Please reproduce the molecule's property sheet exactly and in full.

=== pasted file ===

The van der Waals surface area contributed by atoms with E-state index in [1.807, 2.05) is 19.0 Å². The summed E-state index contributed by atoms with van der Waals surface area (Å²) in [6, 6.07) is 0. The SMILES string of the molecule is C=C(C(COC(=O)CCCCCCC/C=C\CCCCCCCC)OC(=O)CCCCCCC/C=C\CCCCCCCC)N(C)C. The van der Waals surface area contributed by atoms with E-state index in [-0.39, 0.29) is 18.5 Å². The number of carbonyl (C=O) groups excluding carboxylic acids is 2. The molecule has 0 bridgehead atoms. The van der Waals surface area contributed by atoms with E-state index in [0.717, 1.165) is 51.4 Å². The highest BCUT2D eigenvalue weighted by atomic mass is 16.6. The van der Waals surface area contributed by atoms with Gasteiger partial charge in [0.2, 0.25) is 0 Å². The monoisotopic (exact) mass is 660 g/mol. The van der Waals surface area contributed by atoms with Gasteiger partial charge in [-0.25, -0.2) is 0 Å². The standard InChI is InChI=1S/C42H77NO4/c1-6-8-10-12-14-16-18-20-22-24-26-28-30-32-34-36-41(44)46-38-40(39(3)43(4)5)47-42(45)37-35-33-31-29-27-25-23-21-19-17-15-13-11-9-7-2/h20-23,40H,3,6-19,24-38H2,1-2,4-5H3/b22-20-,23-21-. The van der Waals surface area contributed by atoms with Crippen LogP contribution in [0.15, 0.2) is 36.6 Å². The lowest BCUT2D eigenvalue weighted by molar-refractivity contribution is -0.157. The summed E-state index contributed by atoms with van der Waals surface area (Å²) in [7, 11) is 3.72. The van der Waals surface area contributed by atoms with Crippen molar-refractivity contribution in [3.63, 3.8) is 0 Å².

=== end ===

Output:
The van der Waals surface area contributed by atoms with E-state index in [1.807, 2.05) is 19.0 Å². The summed E-state index contributed by atoms with van der Waals surface area (Å²) in [6, 6.07) is 0. The SMILES string of the molecule is C=C(C(COC(=O)CCCCCCC/C=C\CCCCCCCC)OC(=O)CCCCCCC/C=C\CCCCCCCC)N(C)C. The van der Waals surface area contributed by atoms with E-state index in [-0.39, 0.29) is 18.5 Å². The number of carbonyl (C=O) groups excluding carboxylic acids is 2. The molecule has 0 bridgehead atoms. The van der Waals surface area contributed by atoms with E-state index in [0.717, 1.165) is 51.4 Å². The highest BCUT2D eigenvalue weighted by atomic mass is 16.6. The van der Waals surface area contributed by atoms with Gasteiger partial charge in [0.2, 0.25) is 0 Å². The monoisotopic (exact) mass is 660 g/mol. The van der Waals surface area contributed by atoms with Gasteiger partial charge in [-0.25, -0.2) is 0 Å². The standard InChI is InChI=1S/C42H77NO4/c1-6-8-10-12-14-16-18-20-22-24-26-28-30-32-34-36-41(44)46-38-40(39(3)43(4)5)47-42(45)37-35-33-31-29-27-25-23-21-19-17-15-13-11-9-7-2/h20-23,40H,3,6-19,24-38H2,1-2,4-5H3/b22-20-,23-21-. The van der Waals surface area contributed by atoms with Crippen LogP contribution in [0.15, 0.2) is 36.6 Å². The lowest BCUT2D eigenvalue weighted by molar-refractivity contribution is -0.157. The summed E-state index contributed by atoms with van der Waals surface area (Å²) in [7, 11) is 3.72. The van der Waals surface area contributed by atoms with Crippen molar-refractivity contribution in [3.63, 3.8) is 0 Å².